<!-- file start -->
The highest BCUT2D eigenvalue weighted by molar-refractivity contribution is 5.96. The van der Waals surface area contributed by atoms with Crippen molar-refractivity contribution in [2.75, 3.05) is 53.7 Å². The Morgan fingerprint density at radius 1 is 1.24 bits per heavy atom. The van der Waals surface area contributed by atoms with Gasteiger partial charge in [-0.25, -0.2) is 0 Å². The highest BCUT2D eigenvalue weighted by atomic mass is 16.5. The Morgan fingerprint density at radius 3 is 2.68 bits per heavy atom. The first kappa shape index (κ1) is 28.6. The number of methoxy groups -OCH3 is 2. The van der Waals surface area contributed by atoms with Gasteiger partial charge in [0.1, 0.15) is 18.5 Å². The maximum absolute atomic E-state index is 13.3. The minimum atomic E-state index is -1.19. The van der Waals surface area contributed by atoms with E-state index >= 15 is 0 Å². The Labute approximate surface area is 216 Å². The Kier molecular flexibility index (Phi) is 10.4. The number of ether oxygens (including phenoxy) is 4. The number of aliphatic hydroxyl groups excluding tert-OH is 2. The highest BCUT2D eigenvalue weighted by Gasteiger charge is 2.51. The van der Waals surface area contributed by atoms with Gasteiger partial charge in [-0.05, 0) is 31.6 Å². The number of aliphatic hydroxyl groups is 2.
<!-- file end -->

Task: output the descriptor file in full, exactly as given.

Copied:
The highest BCUT2D eigenvalue weighted by molar-refractivity contribution is 5.96. The van der Waals surface area contributed by atoms with Crippen molar-refractivity contribution in [2.75, 3.05) is 53.7 Å². The Morgan fingerprint density at radius 1 is 1.24 bits per heavy atom. The van der Waals surface area contributed by atoms with Gasteiger partial charge in [-0.25, -0.2) is 0 Å². The highest BCUT2D eigenvalue weighted by atomic mass is 16.5. The Morgan fingerprint density at radius 3 is 2.68 bits per heavy atom. The first kappa shape index (κ1) is 28.6. The number of methoxy groups -OCH3 is 2. The van der Waals surface area contributed by atoms with Gasteiger partial charge in [0.1, 0.15) is 18.5 Å². The maximum absolute atomic E-state index is 13.3. The minimum atomic E-state index is -1.19. The van der Waals surface area contributed by atoms with E-state index >= 15 is 0 Å². The Labute approximate surface area is 216 Å². The Kier molecular flexibility index (Phi) is 10.4. The number of ether oxygens (including phenoxy) is 4. The number of aliphatic hydroxyl groups excluding tert-OH is 2. The highest BCUT2D eigenvalue weighted by Gasteiger charge is 2.51. The van der Waals surface area contributed by atoms with Gasteiger partial charge in [-0.05, 0) is 31.6 Å². The number of aliphatic hydroxyl groups is 2.